Genetically modified organisms (GMOs) have become an extremely hot and controversial topic, but, as usual, much of the information about them is actually misinformation, and scare tactics and appeal to emotion fallacies abound. Later on, I plan on dealing at length with a number of specific arguments against GMOs, but in this post I want to simply reveal a fundamental problem with the anti-GMO movement. You see, many of the arguments against GMOs rely on the concept that they are novel or unnatural and, therefore, harmful. Beyond the blatant appeal to nature fallacy, these arguments represent a fundamental misunderstanding of the science behind our food. As I will demonstrate, virtually everything that we eat has been genetically modified, even if it isn’t technically considered a “GMO.”
First, we have to talk about how we grew food prior to GMOs. Excluding seafood, almost none of the food that we eat is truly natural, even if it has been organically grown. The type of corn that we eat, for example, is not found in nature. Natural corn (teosinte), is tiny and pathetic. So where did our large, juicy ears of corn come from? Well, thousands of years ago someone discovered that you could eat the tiny, pathetic wild corn. So they began to grow it, but they were smart, and each year they planted the new crop using only the best plants from the previous year. In other words, each year they selected the biggest and best ones, and they planted those. As a result of this process (known as artificial selection), each year the ears of corn became a tiny bit bigger than they were the previous year. After several thousand years of this process, we finally have the corn that we enjoy today.
Obviously, no one objects to artificial selection. No one says that it is “unnatural” even though it is by very definition unnatural (i.e., “artificial” and “natural” are antonyms), but, the products of artificial selection are, in fact, genetically modified organisms. We don’t label them as GMOs because they weren’t made in a lab, but they are organisms whose genetics have been modified. They have genetic codes that simply are not found in nature. So, if your problem with GMOs is that you don’t like the idea of humans creating and consuming organisms that don’t exist in nature, then you had better live by foraging from the forest, because virtually all of our crops and livestock have been genetically modified by careful breeding.
Further, our genetic manipulations through careful breeding are not limited to making crops larger, we can also breed different populations to get two beneficial traits in a single crop. For example, suppose one field of corn is very drought resistant, but it doesn’t produce large ears. Meanwhile, a different field produces large ears, but doesn’t do well during droughts. We can cross breed those two populations, and the resulting generation will have genes from both groups of corn, resulting in crops that are large and drought resistant. Notice, by doing this we have made a novel combination of genes that is not found in nature. We have recombined the DNA of these plants to produce new gene sequences. The only difference between this and a GMO is that we used crossbreeding to combine the genes whereas GMOs rearrange the DNA in a lab. Either way, we are manipulating organisms’ genetic codes.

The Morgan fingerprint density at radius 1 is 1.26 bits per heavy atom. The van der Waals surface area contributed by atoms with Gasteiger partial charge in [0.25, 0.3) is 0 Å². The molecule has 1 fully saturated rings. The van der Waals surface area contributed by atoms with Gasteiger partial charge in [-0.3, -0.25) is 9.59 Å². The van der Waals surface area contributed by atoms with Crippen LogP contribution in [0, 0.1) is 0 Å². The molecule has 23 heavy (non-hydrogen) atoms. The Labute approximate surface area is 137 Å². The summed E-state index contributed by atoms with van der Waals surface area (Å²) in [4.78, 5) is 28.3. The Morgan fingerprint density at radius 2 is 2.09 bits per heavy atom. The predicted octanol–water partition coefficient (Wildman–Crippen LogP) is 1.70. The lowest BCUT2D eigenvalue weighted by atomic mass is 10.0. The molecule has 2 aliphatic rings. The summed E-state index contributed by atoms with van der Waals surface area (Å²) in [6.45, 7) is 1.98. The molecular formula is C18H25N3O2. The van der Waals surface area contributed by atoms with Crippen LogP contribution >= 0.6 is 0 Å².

Even more spectacularly, we can hybridize two different species of plant! This doesn’t simply result in a plant that is larger than the ones found in nature, rather, it results in an entire fruit that is not found in nature. Think about this for a second, one of the biggest objections to GMOs is that people don’t like the concept of splicing the genes from two different species together, but that is exactly what fruits like plumcots are. Biologists took the genes of two different species and merged them. We don’t consider plumcots to be GMOs because their genes were spliced by breeding not by laboratory manipulation, but this distinction is completely artificial. It doesn’t matter whether this new organism was formed by splicing genes in a lab or by careful breeding, either way, it results in a novel genetic code that does not exist in nature.
With this realization in place, the majority of the arguments against GMOs fall apart because if they worked, they would also apply to our non-GMO foods. For example, you may have heard about concerns that GMOs will hybridize with wild plants, well guess what, our non-GMO crops can do that too, and they are just as unnatural as GMOs (i.e., they also contain a genetic code that is not found in nature). Similarly, you may have heard that bacteria in your gut will take up some novel strand of DNA and make a new and dangerous protein, but, since our hybrids and other non-GMO crops also contain novel strands of DNA, bacteria can, in concept, do that with regular crops as well (note: there are lots of other problems with that bacteria argument, but I won’t go into their details here).
My point here is quite simple: GMOs are not some novel freak of science. They are simply a natural extension of what farmers have been doing for thousands of years. Virtually all of our crops are unnatural, even if they are grown organically. Almost every bite of food that enters our mouths contains novel strands of DNA that are not found anywhere in nature. So if this concept of eating “unnatural” foods freaks you out, then I am afraid that you are in serious trouble, because nearly all of our crops and livestock have been genetically modified by careful breeding.